REVIEW: The Nightmare Room – Lighthouse, Poole’s Centre for the Arts


A tense and gripping play that leaves its viewers guessing from start to finish, The Nightmare Room is a visually striking tour de force.

Nightmare Room posterThe entire play takes place in a stark, white room, with nothing but a table and two chairs. We are thrown straight into the action, as Helen wakes up blindfolded and tied to a chair by her best friend Catherine. Why? We quickly find out that Helen has been having an affair with Catherine’s husband, and that Catherine has a sinister plot for revenge. 

Through a series of cleverly executed flashbacks, we begin to get a sense of the dynamic between the two friends, and learn the circumstances under which Catherine met her husband. 

Angie Smith (Helen) and Sarah Wynne Kordas (Catherine)

A two-woman show, the play’s success relies heavily on the strength of its actors. As a tug-of-war ensues, the balance of power between the two women shifts seamlessly; at no time does the dialogue feel clunky or forced, and we, the audience, are kept guessing throughout.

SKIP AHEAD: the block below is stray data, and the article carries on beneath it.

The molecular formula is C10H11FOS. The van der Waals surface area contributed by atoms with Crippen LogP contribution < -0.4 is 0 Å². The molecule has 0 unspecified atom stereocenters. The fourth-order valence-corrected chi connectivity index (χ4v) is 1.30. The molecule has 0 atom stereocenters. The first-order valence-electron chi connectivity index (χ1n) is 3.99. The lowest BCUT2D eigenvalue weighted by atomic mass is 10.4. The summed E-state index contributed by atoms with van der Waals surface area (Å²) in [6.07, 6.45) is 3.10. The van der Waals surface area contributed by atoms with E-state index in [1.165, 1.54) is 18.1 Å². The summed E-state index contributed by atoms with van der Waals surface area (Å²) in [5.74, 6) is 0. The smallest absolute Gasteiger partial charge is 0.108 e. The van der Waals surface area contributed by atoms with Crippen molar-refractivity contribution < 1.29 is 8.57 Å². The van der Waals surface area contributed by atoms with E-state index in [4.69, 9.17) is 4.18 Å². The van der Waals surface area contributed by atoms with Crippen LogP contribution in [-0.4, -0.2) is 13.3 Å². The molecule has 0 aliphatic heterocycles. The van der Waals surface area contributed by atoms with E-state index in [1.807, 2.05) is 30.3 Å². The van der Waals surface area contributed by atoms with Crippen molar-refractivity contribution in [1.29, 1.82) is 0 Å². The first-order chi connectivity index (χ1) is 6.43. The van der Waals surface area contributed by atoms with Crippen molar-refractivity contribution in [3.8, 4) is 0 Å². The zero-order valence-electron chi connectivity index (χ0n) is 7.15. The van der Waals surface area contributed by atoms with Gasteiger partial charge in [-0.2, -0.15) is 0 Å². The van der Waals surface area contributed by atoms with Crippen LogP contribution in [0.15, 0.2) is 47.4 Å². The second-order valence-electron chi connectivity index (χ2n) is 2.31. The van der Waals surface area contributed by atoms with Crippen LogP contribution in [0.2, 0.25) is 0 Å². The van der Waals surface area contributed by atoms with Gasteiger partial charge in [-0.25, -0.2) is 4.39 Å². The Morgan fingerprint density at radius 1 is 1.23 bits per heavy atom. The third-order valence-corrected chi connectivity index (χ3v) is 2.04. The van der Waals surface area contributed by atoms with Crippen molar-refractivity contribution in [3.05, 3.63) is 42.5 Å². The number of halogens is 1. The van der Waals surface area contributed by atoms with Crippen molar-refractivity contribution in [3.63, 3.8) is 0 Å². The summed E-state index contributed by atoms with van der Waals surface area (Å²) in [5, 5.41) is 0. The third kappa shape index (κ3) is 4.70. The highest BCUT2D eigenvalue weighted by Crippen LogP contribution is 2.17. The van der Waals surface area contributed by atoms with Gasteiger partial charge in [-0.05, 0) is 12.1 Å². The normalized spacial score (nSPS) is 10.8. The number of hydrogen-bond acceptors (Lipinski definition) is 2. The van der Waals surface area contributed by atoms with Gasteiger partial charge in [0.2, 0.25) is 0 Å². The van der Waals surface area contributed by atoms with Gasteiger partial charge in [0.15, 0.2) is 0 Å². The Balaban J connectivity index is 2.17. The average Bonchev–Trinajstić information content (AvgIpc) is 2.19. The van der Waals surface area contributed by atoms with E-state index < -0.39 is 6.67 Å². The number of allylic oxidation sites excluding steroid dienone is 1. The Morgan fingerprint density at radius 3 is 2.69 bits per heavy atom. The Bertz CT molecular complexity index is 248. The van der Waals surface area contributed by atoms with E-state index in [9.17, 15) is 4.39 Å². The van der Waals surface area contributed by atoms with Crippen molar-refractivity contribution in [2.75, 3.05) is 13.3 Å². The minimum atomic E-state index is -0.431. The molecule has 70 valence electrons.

While both actors are terrific, special mention must go to Sarah Wynne Kordas, who plays Catherine with a captivating blend of childlike vulnerability, calculating coldness, and unhinged rage. 

With twists and turns, and a conclusion that will leave you breathless, this is a show not to be missed if you’re fan of tense thrillers that keep you guessing until the very end.

Our rating:

Five stars! Nail-biting and unmissable. 


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